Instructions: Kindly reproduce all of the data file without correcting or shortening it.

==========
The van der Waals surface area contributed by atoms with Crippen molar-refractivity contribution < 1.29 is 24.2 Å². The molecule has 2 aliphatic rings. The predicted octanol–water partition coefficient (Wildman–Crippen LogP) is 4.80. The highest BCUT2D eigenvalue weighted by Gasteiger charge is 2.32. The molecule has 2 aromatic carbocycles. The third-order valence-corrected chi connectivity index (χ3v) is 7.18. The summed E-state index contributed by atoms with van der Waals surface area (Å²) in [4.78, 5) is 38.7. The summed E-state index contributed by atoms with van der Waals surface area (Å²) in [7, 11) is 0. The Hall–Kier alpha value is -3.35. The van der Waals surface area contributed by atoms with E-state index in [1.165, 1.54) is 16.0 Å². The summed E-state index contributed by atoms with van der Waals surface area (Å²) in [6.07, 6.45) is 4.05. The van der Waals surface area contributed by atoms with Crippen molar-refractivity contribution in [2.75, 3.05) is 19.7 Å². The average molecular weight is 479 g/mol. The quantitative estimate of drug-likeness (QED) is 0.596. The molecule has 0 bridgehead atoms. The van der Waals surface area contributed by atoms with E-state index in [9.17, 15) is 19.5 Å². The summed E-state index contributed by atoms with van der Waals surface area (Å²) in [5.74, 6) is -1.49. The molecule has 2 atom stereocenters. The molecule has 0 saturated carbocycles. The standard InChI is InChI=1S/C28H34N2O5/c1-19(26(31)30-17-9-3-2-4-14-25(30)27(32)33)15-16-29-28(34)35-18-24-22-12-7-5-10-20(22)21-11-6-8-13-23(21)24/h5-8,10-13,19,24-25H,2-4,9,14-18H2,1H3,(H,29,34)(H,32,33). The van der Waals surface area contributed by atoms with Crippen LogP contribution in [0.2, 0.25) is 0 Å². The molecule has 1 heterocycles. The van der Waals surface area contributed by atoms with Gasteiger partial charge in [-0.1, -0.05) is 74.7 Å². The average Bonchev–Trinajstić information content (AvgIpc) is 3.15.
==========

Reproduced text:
The van der Waals surface area contributed by atoms with Crippen molar-refractivity contribution < 1.29 is 24.2 Å². The molecule has 2 aliphatic rings. The predicted octanol–water partition coefficient (Wildman–Crippen LogP) is 4.80. The highest BCUT2D eigenvalue weighted by Gasteiger charge is 2.32. The molecule has 2 aromatic carbocycles. The third-order valence-corrected chi connectivity index (χ3v) is 7.18. The summed E-state index contributed by atoms with van der Waals surface area (Å²) in [4.78, 5) is 38.7. The summed E-state index contributed by atoms with van der Waals surface area (Å²) in [7, 11) is 0. The Hall–Kier alpha value is -3.35. The van der Waals surface area contributed by atoms with E-state index in [1.165, 1.54) is 16.0 Å². The summed E-state index contributed by atoms with van der Waals surface area (Å²) in [6.07, 6.45) is 4.05. The van der Waals surface area contributed by atoms with Crippen molar-refractivity contribution in [2.75, 3.05) is 19.7 Å². The average molecular weight is 479 g/mol. The quantitative estimate of drug-likeness (QED) is 0.596. The molecule has 0 bridgehead atoms. The van der Waals surface area contributed by atoms with E-state index in [9.17, 15) is 19.5 Å². The summed E-state index contributed by atoms with van der Waals surface area (Å²) in [5.74, 6) is -1.49. The molecule has 2 atom stereocenters. The molecule has 0 saturated carbocycles. The standard InChI is InChI=1S/C28H34N2O5/c1-19(26(31)30-17-9-3-2-4-14-25(30)27(32)33)15-16-29-28(34)35-18-24-22-12-7-5-10-20(22)21-11-6-8-13-23(21)24/h5-8,10-13,19,24-25H,2-4,9,14-18H2,1H3,(H,29,34)(H,32,33). The van der Waals surface area contributed by atoms with Crippen LogP contribution in [0.2, 0.25) is 0 Å². The molecule has 1 heterocycles. The van der Waals surface area contributed by atoms with Gasteiger partial charge in [-0.1, -0.05) is 74.7 Å². The average Bonchev–Trinajstić information content (AvgIpc) is 3.15.